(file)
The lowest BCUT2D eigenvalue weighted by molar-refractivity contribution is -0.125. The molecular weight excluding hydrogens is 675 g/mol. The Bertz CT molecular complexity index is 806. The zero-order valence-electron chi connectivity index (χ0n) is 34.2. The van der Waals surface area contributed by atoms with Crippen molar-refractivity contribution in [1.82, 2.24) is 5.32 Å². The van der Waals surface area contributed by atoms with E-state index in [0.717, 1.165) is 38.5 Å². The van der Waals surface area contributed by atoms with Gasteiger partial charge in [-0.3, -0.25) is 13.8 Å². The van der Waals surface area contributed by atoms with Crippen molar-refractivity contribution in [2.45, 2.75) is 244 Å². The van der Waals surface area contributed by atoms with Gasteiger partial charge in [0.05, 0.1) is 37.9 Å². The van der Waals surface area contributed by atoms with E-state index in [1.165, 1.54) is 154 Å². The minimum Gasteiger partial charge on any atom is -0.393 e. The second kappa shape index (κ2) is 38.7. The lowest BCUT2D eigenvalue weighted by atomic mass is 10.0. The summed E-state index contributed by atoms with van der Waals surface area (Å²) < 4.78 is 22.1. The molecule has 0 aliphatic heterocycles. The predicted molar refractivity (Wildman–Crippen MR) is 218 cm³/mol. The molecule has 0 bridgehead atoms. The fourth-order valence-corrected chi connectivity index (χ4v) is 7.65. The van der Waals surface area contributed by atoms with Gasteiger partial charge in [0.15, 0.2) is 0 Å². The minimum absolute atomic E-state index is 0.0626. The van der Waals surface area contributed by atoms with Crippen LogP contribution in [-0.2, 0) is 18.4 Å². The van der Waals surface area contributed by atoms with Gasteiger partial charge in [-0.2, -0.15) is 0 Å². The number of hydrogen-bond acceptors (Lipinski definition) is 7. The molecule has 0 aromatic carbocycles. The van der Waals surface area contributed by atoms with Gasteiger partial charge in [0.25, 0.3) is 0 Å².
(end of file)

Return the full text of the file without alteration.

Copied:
The lowest BCUT2D eigenvalue weighted by molar-refractivity contribution is -0.125. The molecular weight excluding hydrogens is 675 g/mol. The Bertz CT molecular complexity index is 806. The zero-order valence-electron chi connectivity index (χ0n) is 34.2. The van der Waals surface area contributed by atoms with Crippen molar-refractivity contribution in [1.82, 2.24) is 5.32 Å². The van der Waals surface area contributed by atoms with E-state index in [0.717, 1.165) is 38.5 Å². The van der Waals surface area contributed by atoms with Gasteiger partial charge in [-0.3, -0.25) is 13.8 Å². The van der Waals surface area contributed by atoms with Crippen molar-refractivity contribution in [2.45, 2.75) is 244 Å². The van der Waals surface area contributed by atoms with Gasteiger partial charge in [0.05, 0.1) is 37.9 Å². The van der Waals surface area contributed by atoms with E-state index in [1.165, 1.54) is 154 Å². The minimum Gasteiger partial charge on any atom is -0.393 e. The second kappa shape index (κ2) is 38.7. The lowest BCUT2D eigenvalue weighted by atomic mass is 10.0. The summed E-state index contributed by atoms with van der Waals surface area (Å²) < 4.78 is 22.1. The molecule has 0 aliphatic heterocycles. The predicted molar refractivity (Wildman–Crippen MR) is 218 cm³/mol. The molecule has 0 bridgehead atoms. The fourth-order valence-corrected chi connectivity index (χ4v) is 7.65. The van der Waals surface area contributed by atoms with Gasteiger partial charge in [0.15, 0.2) is 0 Å². The minimum absolute atomic E-state index is 0.0626. The van der Waals surface area contributed by atoms with Crippen LogP contribution in [-0.2, 0) is 18.4 Å². The van der Waals surface area contributed by atoms with Gasteiger partial charge in [-0.2, -0.15) is 0 Å². The number of hydrogen-bond acceptors (Lipinski definition) is 7. The molecule has 0 aromatic carbocycles. The van der Waals surface area contributed by atoms with Gasteiger partial charge in [0.25, 0.3) is 0 Å².